hooded

[hood-id]
adjective
1.
having, or covered with, a hood: a hooded jacket.
3.
Zoology. having on the head a hoodlike formation, crest, arrangement of colors, or the like.
4.
Botany, cucullate.

Origin:
1400–50; late Middle English hodid. See hood1, -ed3

hoodedness, noun
Dictionary.com Unabridged

hood

1 [hood]
noun
1.
a soft or flexible covering for the head and neck, either separate or attached to a cloak, coat, or the like.
2.
something resembling or suggesting such a covering, especially in shape, as certain petals or sepals.
3.
the hinged, movable part of an automobile body covering the engine.
4.
British. the roof of a carriage.
5.
a metal cover or canopy for a stove, ventilator, etc.
6.
Falconry. a cover for the entire head of a hawk, used when the bird is not in pursuit of game.
7.
an ornamental ruffle or fold on the back of the shoulders of an academic gown, jurist's robe, etc.
8.
a crest or band of color on the head of certain birds and animals.
verb (used with object)
9.
to furnish with a hood.
10.
to cover with or as if with a hood.

Origin:
before 900; 1925–30, Americanism for def 3; Middle English hode, Old English hōd; cognate with Old Frisian hōde, Dutch hoed, German Hut hat

hoodless, adjective
hoodlike, adjective
Dictionary.com Unabridged
Based on the Random House Dictionary, © Random House, Inc. 2014.
Cite This Source Link To hooded
Collins
World English Dictionary
hood1 (hʊd)
 
n
1.  a loose head covering either attached to a cloak or coat or made as a separate garment
2.  something resembling this in shape or use
3.  the US and Canadian name for bonnet
4.  the folding roof of a convertible car
5.  a hoodlike garment worn over an academic gown, indicating its wearer's degree and university
6.  falconry a close-fitting cover, placed over the head and eyes of a falcon to keep it quiet when not hunting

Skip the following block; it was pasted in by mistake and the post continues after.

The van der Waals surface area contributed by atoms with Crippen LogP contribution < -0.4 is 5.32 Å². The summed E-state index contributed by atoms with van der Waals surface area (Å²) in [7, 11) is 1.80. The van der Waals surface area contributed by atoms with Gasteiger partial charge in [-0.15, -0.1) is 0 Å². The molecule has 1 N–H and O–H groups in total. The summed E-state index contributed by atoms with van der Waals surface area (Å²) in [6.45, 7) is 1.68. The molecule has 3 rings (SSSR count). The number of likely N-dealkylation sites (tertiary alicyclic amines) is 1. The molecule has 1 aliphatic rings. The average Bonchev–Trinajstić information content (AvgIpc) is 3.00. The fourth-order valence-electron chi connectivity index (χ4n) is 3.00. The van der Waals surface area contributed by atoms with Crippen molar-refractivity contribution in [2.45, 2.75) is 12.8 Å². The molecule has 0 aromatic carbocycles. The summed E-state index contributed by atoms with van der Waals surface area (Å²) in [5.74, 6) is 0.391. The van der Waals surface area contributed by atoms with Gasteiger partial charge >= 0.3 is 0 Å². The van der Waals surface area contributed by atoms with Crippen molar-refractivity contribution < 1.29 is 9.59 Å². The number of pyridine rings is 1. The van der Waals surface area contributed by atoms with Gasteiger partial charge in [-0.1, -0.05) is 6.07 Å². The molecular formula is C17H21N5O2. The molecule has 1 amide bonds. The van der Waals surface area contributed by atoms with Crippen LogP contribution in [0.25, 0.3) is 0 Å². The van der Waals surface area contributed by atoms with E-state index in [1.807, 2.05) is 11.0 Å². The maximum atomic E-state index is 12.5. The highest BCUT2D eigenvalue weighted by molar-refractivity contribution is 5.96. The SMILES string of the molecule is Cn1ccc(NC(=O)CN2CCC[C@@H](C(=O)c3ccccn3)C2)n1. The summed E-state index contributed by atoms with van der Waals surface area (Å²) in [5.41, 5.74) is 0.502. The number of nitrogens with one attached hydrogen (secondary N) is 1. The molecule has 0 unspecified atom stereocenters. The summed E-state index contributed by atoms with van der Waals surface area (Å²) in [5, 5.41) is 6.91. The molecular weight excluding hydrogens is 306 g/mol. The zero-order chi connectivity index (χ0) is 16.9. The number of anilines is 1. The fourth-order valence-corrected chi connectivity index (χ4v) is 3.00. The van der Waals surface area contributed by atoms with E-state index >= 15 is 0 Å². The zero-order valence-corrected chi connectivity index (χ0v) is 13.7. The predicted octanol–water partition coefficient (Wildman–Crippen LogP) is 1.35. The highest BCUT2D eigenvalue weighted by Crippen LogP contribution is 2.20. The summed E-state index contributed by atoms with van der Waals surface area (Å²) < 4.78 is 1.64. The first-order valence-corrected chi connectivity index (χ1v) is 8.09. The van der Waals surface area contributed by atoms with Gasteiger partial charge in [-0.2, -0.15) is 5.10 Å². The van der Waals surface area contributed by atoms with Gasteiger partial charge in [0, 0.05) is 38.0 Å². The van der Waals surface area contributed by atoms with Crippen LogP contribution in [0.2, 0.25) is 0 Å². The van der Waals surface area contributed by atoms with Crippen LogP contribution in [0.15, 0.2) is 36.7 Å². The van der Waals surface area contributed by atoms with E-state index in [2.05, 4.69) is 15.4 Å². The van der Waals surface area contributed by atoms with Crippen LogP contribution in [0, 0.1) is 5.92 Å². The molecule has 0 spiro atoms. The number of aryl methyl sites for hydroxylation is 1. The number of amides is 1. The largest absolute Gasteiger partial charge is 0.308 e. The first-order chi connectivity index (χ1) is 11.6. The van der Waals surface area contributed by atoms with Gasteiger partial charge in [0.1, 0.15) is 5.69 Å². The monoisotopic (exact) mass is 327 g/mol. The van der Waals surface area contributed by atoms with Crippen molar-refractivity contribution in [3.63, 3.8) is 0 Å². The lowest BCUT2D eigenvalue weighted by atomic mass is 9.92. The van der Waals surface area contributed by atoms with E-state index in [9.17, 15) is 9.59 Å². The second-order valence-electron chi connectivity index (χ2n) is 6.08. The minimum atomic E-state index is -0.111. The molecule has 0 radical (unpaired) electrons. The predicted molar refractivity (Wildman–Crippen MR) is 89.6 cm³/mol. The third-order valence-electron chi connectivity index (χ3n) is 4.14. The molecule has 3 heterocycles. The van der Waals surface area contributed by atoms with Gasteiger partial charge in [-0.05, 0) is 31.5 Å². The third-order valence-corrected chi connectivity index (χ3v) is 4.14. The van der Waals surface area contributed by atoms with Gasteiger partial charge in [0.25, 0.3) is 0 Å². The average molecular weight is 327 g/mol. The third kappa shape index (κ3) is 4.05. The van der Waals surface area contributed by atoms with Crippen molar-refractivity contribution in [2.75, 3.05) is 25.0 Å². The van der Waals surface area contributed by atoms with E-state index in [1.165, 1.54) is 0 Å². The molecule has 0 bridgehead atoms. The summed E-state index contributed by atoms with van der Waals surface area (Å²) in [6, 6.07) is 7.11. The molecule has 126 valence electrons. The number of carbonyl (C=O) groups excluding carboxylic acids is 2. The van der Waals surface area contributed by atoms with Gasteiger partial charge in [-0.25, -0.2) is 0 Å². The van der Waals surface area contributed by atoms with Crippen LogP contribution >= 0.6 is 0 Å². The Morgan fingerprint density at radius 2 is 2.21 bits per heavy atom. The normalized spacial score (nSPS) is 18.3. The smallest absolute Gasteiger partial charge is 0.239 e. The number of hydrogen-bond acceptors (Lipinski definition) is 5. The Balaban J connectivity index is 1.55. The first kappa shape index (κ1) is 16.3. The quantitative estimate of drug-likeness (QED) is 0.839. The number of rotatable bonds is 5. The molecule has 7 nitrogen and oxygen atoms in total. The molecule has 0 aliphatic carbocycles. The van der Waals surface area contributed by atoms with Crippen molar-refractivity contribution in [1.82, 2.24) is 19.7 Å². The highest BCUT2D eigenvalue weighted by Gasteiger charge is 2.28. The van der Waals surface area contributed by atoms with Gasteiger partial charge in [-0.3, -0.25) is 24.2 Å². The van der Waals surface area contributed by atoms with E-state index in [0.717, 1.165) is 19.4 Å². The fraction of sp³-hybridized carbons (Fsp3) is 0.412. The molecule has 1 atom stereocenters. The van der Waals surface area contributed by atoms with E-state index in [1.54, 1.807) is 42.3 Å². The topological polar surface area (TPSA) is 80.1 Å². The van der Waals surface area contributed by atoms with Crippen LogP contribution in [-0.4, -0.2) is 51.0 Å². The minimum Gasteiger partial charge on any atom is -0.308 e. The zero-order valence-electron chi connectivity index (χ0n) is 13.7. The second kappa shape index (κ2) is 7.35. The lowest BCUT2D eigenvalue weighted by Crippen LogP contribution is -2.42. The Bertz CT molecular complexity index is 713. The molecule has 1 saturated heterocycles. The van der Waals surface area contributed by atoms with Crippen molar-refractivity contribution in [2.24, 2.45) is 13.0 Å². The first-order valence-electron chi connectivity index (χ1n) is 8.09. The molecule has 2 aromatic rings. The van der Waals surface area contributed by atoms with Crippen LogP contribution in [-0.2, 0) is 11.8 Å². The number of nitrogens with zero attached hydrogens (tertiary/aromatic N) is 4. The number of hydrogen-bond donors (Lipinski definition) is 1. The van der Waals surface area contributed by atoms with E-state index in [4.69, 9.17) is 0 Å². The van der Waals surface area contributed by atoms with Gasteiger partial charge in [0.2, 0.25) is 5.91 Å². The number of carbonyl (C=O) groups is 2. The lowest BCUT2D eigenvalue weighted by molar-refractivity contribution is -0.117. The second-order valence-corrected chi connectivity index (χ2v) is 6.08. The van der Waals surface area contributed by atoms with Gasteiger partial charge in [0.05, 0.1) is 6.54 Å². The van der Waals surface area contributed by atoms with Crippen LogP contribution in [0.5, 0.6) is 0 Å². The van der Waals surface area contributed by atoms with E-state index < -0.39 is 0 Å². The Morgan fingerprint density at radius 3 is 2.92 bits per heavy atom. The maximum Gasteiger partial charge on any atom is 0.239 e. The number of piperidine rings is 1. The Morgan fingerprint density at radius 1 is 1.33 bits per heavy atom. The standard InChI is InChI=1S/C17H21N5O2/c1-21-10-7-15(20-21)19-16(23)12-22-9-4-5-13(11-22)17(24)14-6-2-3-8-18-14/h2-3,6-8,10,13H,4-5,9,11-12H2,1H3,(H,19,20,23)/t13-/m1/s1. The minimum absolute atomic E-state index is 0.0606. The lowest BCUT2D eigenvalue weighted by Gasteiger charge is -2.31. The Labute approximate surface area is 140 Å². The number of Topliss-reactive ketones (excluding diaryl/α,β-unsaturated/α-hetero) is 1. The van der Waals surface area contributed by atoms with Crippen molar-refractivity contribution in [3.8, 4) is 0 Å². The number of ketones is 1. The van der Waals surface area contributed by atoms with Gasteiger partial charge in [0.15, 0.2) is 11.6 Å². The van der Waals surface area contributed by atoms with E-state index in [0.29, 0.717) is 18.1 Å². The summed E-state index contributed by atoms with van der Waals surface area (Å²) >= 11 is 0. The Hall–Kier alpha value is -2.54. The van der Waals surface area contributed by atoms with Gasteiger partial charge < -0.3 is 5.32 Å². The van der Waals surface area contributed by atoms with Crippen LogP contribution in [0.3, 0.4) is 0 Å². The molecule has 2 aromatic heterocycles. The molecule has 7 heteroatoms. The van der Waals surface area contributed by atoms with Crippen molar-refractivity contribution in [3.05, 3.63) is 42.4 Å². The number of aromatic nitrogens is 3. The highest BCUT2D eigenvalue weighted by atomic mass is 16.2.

7.  biology a structure or marking, such as the fold of skin on the head of a cobra, that covers or appears to cover the head or some similar part
 
vb
8.  (tr) to cover or provide with or as if with a hood
 
[Old English hōd; related to Old High German huot hat, Middle Dutch hoet, Latin cassis helmet; see hat]
 
'hoodless1
 
adj
 
'hoodlike1
 
adj

hood2 (hʊd)
 
n
slang short for hoodlum

Hood (hʊd)
 
n
1.  Robin See Robin Hood
2.  Samuel, 1st Viscount. 1724--1816, British admiral. He fought successfully against the French during the American Revolution and the French Revolutionary Wars
3.  Thomas. 1799--1845, British poet and humorist: his work includes protest poetry, such as The Song of the Shirt (1843) and The Bridge of Sighs (1844)

hooded (ˈhʊdɪd)
 
adj
1.  covered with, having, or shaped like a hood
2.  (of eyes) having heavy eyelids that appear to be half closed

Collins English Dictionary - Complete & Unabridged 10th Edition
2009 © William Collins Sons & Co. Ltd. 1979, 1986 © HarperCollins
Publishers 1998, 2000, 2003, 2005, 2006, 2007, 2009
Cite This Source
Etymonline
Word Origin & History

hood
"covering," O.E. hod, from P.Gmc. *khodaz (cf. O.Fris. hod, M.Du. hoet, Ger. Hut "hat," O.Fris. hode "guard, protection"), from PIE *kadh- "cover" (see hat). Modern spelling is early 1400s to indicate a "long" vowel, which is no longer pronounced as such. Little Red Riding Hood
(1729) translates Charles Perrault's Petit Chaperon Rouge ("Contes du Temps" 1697).

hood
"gangster," 1930, Amer.Eng., shortened form of hoodlum. As a shortened form of neighborhood it began 1980s in Los Angeles black slang.
Online Etymology Dictionary, © 2010 Douglas Harper
Cite This Source
American Heritage
Abbreviations & Acronyms
hood
neighborhood
The American Heritage® Abbreviations Dictionary, Third Edition
Copyright © 2005 by Houghton Mifflin Company.
Published by Houghton Mifflin Company. All rights reserved.
Cite This Source
Easton
Bible Dictionary

Hood definition


(Heb. tsaniph) a tiara round the head (Isa. 3:23; R.V., pl., "turbans"). Rendered "diadem," Job 29:14; high priest's "mitre," Zech. 3:5; "royal diadem," Isa. 62:3.

Easton's 1897 Bible Dictionary
Cite This Source
Example sentences
Well a small number of hooded protesters did rally in support of the song.
She had turned her face away, the rough cheek blotched as if it had borne a
  slap, the gaze hooded and set low.
The fanny pack had been left in the room's safe, replaced by a hooded
  windbreaker tied around her waist in case of bad weather.
Hooded kids race around him on bikes, with wheels on fire.
Copyright © 2014 Dictionary.com, LLC. All rights reserved.
  • Please Login or Sign Up to use the Recent Searches feature